2 1/2 stars.
Kurt Vonnegut is undoubtedly a good writer. The trouble is, that I enjoyed the introduction where he was describing his own experiences much more than the bulk of the book where he told us Billy Pilgrim's story. Kurt himself is a more interesting person than Billy. Or maybe I just didn't like the fact that we had to decide whether Billy was crazy or really was kidnapped by Tralfamadorians. Typically, in a book where we're left to decide if something is imagined or real I will imagine that it's real, but I just couldn't this time. The Tralfamadorians are too bizarre and their concept of time is too unbelievable. I didn't like the descriptions of Billy's time on Tralfamadore, or the fact that in an earlier part of the book we were told that 'Billy was cheating on his wife for the first and only time,' but if Tralfamadore was real, than he cheated on his wife multiple times with the movie star who the Tralfamadorians had also kidnapped. Kilgore Trout's ideas about re-writing the Gospels say to me that he (so possibly Vonnegut) didn't truly understand who Jesus is and what he did. Though the rewrite came with the question "why are so many Christians so Cruel?" so I suppose that it may be that it isn't intended to be taken seriously, but simply ask the question, "if this was the way the Gospels were written, would less Christians commit evil acts?" I doubt it. If a Christian is willing to commit atrocities with the Bible the way it is, why the heck would the care if Jesus hadn't been the Son of God until after His death?
There was too much sex in this book for my liking. The members of the Beaumont township in Footloose may have been wrong for judging this book only from of its' name, but they likely would have decided to burn it even if they had read it.
Oddly enough, I had never heard of the bombing of Dresden. I knew that Berlin and some other German cities had been bombed toward the end of the war, and I focused on WWII in my final year of high school, but if the bombing of Dresden was mentioned in any of the books I read or any of the documentaries I watched, they must have skimmed over the horror of it, or made the claim that it had to happen. I don't know if there were places in Dresden that were helping the German war effort. I don't know if there were places whose destruction helped the Allies, but I believe that the firebombing of Dresden without consideration for the refugees and other innocent civilians, or even the slightest attempt to avoid residential areas was wrong.
I was surprised that Billy Pilgrim was based of a real person, Edward Crone, who the author named in his interview at the end of the audiobook version I listened to. Even though the man gave up, didn't eat and died, his family was likely still alive and even though the majority of Billy's actions were not dishonorable, his bizarre belief that he had been kidnapped by aliens might bother the family of the very real Edward Crone.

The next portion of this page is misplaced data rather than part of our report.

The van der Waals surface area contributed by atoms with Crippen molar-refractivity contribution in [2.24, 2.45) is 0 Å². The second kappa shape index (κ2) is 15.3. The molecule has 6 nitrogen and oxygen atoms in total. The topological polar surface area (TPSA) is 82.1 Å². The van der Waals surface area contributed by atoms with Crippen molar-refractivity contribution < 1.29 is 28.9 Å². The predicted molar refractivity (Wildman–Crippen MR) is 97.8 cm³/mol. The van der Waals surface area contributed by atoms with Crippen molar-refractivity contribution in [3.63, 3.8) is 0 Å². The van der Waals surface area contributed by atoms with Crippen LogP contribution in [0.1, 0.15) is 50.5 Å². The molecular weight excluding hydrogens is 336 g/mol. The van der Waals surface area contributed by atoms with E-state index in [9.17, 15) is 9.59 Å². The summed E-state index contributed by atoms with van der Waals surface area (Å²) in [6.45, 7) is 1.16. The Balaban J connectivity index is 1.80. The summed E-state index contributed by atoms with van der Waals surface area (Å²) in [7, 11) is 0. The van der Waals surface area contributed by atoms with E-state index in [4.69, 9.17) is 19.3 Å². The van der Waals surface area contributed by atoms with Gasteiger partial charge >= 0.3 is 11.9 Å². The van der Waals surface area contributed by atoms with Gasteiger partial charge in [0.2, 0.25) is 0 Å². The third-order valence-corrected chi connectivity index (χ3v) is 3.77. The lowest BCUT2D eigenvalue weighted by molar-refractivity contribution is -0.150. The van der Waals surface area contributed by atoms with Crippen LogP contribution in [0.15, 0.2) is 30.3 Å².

I have a lot of mixed feelings about this book. The writing was excellent, but there was a great deal of profanity, and I couldn't quite follow the story of Billy Pilgrim, who I had difficulty caring about as his narration jumped all over the place. I've seen Christian criticism of the book for the profanity and for the rewritten fake Gospel, but I hadn't seen that at the time I picked it up. I really don't know how I feel about this book.
What a good title. An alternative list. That's my kind of list.
I've read some of the books on the list, so I would list them out.
3. Beloved by Toni Morrison
Read it long ago. And it is a literature kind of book. Good read but painful. As the characters in the story were going through so much internal emotional pain. So not an easy read.
4. The Handmaid’s Tale by Margaret Atwood
At first, I dislike it so much. How do the future world fall into the hands of religious fanatics so much that women were used for sex and breeding. But then, I found out that it is a warning for people to not let religious fanatics run the world according to religious rule. Look at ISIS and you know that this kind of came to reality. Good people tolerate religious craziness without challenging them out of politeness. But then when this religious ideas went unchallenged for so long to reach the point of harm, it is too late.
6. A Fine Balance by Rohinton Mistry
A haunting book about poor in India. The cultural contexts imagined is so strange, and so based on mystery that you could not look away.
7. Infinite Jest by David Foster Wallace
Great book that make you think and rethink about human, individual. It is like watching a man go naked and revealing himself, with all his vulnerability. In the end, you kind of comprehend, and get to know the character. Good book. Highly recommended.
8.Slaughterhouse Five by Kurt Vonnegut
Another good book. Short and thoughtful. If you like the TV series M.A.S.H., you would probably love this one.
9. The Lord of the Rings by JRR Tolkien
One great book about a world where good and defeat evil. Where nature being destroyed by industry could fight back. It is a good story and the language of the book is great. Unforgettable characters, complex story, good read.
10. I, Lucifer by Glen Duncan
So happy this make the list. I have this book and I like it. It is a story about the devil. The devil is not the cardboard character that many books describe, but the devil has a mind and his psychology and philosophy.
11. Harry Potter series by JK Rowling
I love Harry Potter. Good story about a boy who lost his parents could grow up to become a a good person, a sorcerer, a great friend.
Book about magic, adventure and friendship. What's not to love?
12. Stranger in a Strange Land by Robert A Heinlein
This is on my to-read pile. I got it already somewhere but now it make it to the list. I think I would move this one up.